Any dog born and raised in a warm climate might not tolerate cold immediately.
Moving or visiting a colder region than your dog is used to might mean acclimating them to it slowly.
Don’t be surprised if your dog, who has grown up around beaches and deserts, acts like a bit of a wimp when exposed to winter.
But fortunately, dogs adapt well. With the help of some stylish sweaters, they might even come to love winter.
What Are the Risks of Overexposure to the Cold?
Dogs can fall victim to frostbite as we can. The ears, feet, and tail are especially susceptible.
It is vital to understand that dogs cannot be left outside for extended periods if it is below freezing.
Outdoor dogs are at risk for frostbite, hypothermia, and even death if they’re not properly cared for in cold weather.
If you have an “outside” dog, don’t make the mistake of thinking a doghouse and bedding are enough to keep them warm.
There’s a limit!
While shelter from wind, snow, and ice is good, there is a point where they need to come indoors for their own protection.
Outside dogs should have the option of a heated structure, or better yet – bring them into your home until the weather is safe for them to be back outside.
Letting a dog stay outside in frigid temperatures in many states and cities is considered animal cruelty and a chargeable offense.
If your pet shares your house with you, you should still be careful keeping them outside in bad weather.
Frostbite or hypothermia are serious but entirely preventable conditions.
How Do I Know My Dog is Too Cold?
As mentioned earlier, anything below freezing will become a problem in a short amount of time.
The duration a dog can tolerate freezing temperatures will depend on their size, and age.
So paying attention to your dog’s body language is essential.
Good news for us humans: thousands of years of dogs evolving alongside people means we can read them pretty effectively, provided we pay attention.
This one is probably obvious, but a shivering dog is ready to come inside and warm up.
They’re Curling Up In a Ball
If they do this inside, it could be an indication you need to bump up the heat a little.
Dogs will curl up in a round “croissant” shape when they feel chilly.
Dogs with long, fluffy tails will often use it to cover their nose against the cold.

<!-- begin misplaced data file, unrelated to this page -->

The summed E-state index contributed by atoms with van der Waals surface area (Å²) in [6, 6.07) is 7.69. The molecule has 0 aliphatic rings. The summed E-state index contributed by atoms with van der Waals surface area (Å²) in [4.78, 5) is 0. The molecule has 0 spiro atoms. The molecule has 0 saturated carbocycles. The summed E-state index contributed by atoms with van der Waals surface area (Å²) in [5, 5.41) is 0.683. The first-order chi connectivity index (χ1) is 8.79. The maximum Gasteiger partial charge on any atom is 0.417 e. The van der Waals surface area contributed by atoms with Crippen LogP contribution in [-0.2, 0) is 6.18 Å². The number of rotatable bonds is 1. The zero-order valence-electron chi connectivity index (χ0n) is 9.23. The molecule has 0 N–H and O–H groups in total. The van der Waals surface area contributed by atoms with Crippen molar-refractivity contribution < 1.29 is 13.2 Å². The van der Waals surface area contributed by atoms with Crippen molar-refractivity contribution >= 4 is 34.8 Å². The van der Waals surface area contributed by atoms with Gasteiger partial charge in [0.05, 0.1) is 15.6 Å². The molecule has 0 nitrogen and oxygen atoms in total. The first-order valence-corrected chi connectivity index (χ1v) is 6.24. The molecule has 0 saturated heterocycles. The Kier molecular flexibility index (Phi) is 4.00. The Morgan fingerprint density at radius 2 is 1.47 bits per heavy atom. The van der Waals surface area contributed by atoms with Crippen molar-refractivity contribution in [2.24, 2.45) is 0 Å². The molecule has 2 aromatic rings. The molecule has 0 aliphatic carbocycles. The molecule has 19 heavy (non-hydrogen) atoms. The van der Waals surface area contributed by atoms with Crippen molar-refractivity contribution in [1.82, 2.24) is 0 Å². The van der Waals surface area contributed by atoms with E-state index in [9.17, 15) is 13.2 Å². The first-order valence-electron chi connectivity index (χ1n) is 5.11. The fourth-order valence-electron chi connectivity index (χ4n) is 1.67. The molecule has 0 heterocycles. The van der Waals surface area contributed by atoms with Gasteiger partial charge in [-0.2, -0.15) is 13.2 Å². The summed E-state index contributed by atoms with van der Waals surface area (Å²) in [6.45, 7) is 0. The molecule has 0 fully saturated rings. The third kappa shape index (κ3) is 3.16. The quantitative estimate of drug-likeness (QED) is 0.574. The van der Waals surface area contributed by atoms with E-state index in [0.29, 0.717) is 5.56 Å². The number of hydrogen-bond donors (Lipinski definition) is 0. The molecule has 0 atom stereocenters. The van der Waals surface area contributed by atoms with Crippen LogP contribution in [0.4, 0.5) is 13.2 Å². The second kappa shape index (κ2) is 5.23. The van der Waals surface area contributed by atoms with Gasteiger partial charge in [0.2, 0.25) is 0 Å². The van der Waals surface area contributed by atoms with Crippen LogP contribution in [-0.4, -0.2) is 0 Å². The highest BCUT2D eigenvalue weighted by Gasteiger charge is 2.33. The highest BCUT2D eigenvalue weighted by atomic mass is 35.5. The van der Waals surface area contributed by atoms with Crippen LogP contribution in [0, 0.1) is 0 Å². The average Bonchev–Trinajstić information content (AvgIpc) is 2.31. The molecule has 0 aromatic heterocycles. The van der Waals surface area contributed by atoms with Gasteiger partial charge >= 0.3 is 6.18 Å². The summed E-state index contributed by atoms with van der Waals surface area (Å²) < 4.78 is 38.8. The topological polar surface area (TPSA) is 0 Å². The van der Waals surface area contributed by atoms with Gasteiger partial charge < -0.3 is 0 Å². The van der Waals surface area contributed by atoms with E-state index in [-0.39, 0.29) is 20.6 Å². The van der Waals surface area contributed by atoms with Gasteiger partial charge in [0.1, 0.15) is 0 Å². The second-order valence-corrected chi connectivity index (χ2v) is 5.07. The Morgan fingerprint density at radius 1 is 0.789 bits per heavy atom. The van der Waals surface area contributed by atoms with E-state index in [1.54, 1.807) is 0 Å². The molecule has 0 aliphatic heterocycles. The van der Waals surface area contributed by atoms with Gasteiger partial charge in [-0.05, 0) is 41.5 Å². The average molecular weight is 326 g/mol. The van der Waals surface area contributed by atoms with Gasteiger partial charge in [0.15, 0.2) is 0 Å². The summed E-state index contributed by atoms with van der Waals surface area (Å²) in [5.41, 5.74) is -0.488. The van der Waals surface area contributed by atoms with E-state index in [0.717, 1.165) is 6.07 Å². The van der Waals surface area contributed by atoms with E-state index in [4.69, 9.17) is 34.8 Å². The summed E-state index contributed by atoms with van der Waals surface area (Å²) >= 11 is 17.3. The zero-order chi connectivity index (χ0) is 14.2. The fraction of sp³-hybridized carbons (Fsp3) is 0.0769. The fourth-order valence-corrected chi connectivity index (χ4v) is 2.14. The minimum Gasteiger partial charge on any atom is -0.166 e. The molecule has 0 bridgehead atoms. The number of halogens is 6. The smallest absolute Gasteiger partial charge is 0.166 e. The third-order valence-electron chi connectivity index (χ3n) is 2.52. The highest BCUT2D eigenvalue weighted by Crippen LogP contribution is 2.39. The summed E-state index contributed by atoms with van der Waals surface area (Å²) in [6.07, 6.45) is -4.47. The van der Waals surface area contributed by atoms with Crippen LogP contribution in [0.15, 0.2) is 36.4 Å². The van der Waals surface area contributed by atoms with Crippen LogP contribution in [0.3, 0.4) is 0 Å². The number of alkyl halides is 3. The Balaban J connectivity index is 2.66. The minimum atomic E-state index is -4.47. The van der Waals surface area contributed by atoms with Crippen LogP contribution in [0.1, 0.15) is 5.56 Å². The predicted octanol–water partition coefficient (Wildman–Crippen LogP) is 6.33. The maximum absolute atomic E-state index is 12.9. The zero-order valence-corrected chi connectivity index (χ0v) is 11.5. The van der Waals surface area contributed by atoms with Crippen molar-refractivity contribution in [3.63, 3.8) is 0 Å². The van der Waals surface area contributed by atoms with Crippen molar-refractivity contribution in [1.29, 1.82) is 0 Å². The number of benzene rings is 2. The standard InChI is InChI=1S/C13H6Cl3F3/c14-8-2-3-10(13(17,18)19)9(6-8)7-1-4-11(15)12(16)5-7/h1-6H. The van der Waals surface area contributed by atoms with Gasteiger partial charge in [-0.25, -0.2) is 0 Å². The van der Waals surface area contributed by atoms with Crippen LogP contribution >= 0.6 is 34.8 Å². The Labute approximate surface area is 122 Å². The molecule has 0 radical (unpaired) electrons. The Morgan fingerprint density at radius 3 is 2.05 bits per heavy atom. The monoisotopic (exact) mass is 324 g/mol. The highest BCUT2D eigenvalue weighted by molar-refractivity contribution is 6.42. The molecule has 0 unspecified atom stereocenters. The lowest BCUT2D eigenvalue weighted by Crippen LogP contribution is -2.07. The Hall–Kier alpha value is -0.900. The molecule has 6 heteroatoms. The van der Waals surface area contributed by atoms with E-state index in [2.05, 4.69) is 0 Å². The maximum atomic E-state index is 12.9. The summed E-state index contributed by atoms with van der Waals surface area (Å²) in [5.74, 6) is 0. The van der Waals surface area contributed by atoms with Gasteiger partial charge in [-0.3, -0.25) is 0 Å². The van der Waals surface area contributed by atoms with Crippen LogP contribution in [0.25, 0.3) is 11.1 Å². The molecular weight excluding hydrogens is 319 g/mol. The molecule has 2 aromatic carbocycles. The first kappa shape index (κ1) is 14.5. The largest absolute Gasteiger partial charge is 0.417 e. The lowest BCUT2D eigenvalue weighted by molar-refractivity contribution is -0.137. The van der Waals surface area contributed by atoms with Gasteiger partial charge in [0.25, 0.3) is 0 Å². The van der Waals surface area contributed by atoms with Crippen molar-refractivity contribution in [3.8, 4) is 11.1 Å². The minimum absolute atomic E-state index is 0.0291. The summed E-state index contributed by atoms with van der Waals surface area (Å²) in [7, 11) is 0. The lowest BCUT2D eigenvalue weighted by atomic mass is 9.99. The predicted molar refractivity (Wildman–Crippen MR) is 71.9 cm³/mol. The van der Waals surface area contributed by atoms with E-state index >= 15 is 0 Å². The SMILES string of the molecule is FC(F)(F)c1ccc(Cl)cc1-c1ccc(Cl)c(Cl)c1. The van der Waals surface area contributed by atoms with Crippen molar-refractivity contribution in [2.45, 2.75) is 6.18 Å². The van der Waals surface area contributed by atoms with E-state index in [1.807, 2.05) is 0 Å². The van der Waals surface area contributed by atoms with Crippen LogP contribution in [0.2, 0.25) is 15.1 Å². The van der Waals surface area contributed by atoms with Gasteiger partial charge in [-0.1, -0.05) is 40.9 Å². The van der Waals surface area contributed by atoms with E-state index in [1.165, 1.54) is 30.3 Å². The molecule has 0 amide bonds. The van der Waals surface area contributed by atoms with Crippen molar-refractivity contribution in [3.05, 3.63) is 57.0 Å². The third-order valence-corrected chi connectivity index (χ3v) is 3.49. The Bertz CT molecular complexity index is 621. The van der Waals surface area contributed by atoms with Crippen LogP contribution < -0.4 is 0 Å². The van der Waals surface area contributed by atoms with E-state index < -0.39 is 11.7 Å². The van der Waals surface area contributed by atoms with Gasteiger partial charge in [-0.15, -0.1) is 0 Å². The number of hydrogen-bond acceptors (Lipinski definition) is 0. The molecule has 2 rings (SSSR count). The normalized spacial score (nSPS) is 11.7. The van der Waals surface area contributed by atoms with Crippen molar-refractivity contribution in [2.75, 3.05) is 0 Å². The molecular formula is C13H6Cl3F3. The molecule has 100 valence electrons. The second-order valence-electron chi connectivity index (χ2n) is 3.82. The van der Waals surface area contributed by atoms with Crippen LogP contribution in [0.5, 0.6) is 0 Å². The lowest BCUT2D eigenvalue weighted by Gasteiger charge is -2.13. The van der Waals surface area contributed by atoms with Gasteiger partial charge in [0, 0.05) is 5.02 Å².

They might also curl up close; your dog choosing to sit on you, or in some cases, squeeze in and sit behind you on the couch!
Large dogs can forget their size very quickly when they see you as a heat source.
They’re Moving Slowly
If your dog isn’t acting as spry as they usually do, and their ears are feeling icy, then they’ve probably had enough of the cold.
They might even limp if the cold has caused a leg to become stiff and achy.
Dogs whine to communicate with us.
While they can’t swear at the weatherman when they find out the cold temps aren’t going anywhere, they can protest in other ways.
If their ears are cold, they’re whining, and the thermometer just dropped, they’re probably complaining about the cold.
Bundle Up the Pup
There are several ways you can keep your dog comfortable during freezing weather.
Even if they hate wearing the hat grandma knitted them, they don’t have to suffer from cold ears all season.
Providing extra bedding (bonus points for snuggly blankets), limiting playtime outside, and doggie winter gear all go a long way in keeping your baby toasty when the arctic blast hits.
Cold Ears, Don’t Fear
If you’re cuddling with your pet and think to yourself, “my dog’s ears are cold,” it’s rarely anything you should call your vet over.
Any of the additional symptoms we talked about require your attention, but usually, their ears are cold simply because it’s cold outside.
So when cold ears only happen when the weather takes a turn, and your dog displays no other changes, you can rest easy.
Be sensitive to your dog’s needs, bust out the sherpa blanket, and take advantage of your dog’s extra cuddly demeanor.
A warm, furry bundle is just the thing to keep you warm while you wait for spring.